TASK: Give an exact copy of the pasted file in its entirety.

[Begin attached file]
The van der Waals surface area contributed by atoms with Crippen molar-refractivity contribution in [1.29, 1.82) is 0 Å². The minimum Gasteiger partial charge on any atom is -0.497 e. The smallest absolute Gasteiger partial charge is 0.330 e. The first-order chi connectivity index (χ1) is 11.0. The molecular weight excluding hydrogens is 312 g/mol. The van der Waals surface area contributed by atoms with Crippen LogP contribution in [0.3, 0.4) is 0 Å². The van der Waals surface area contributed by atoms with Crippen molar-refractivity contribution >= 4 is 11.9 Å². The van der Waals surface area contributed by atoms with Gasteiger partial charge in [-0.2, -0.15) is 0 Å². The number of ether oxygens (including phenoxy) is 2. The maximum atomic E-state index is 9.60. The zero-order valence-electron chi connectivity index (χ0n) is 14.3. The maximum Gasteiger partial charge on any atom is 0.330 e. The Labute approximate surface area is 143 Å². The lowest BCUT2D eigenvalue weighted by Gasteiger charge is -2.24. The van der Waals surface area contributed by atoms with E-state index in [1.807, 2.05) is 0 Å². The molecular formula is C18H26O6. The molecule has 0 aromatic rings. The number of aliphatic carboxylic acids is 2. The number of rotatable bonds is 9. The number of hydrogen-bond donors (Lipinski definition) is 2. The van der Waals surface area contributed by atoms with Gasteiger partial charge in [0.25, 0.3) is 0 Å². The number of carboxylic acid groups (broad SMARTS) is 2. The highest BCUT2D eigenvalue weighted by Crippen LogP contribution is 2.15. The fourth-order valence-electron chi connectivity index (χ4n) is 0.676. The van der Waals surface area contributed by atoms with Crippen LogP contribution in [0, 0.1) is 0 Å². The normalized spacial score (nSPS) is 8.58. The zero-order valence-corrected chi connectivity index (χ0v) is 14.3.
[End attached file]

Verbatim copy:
The van der Waals surface area contributed by atoms with Crippen molar-refractivity contribution in [1.29, 1.82) is 0 Å². The minimum Gasteiger partial charge on any atom is -0.497 e. The smallest absolute Gasteiger partial charge is 0.330 e. The first-order chi connectivity index (χ1) is 11.0. The molecular weight excluding hydrogens is 312 g/mol. The van der Waals surface area contributed by atoms with Crippen LogP contribution in [0.3, 0.4) is 0 Å². The van der Waals surface area contributed by atoms with Crippen molar-refractivity contribution >= 4 is 11.9 Å². The van der Waals surface area contributed by atoms with Gasteiger partial charge in [-0.2, -0.15) is 0 Å². The number of ether oxygens (including phenoxy) is 2. The maximum atomic E-state index is 9.60. The zero-order valence-electron chi connectivity index (χ0n) is 14.3. The maximum Gasteiger partial charge on any atom is 0.330 e. The Labute approximate surface area is 143 Å². The lowest BCUT2D eigenvalue weighted by Gasteiger charge is -2.24. The van der Waals surface area contributed by atoms with E-state index in [1.807, 2.05) is 0 Å². The molecular formula is C18H26O6. The molecule has 0 aromatic rings. The number of aliphatic carboxylic acids is 2. The number of rotatable bonds is 9. The number of hydrogen-bond donors (Lipinski definition) is 2. The van der Waals surface area contributed by atoms with Gasteiger partial charge in [0.25, 0.3) is 0 Å². The number of carboxylic acid groups (broad SMARTS) is 2. The highest BCUT2D eigenvalue weighted by Crippen LogP contribution is 2.15. The fourth-order valence-electron chi connectivity index (χ4n) is 0.676. The van der Waals surface area contributed by atoms with Crippen LogP contribution in [0, 0.1) is 0 Å². The normalized spacial score (nSPS) is 8.58. The zero-order valence-corrected chi connectivity index (χ0v) is 14.3.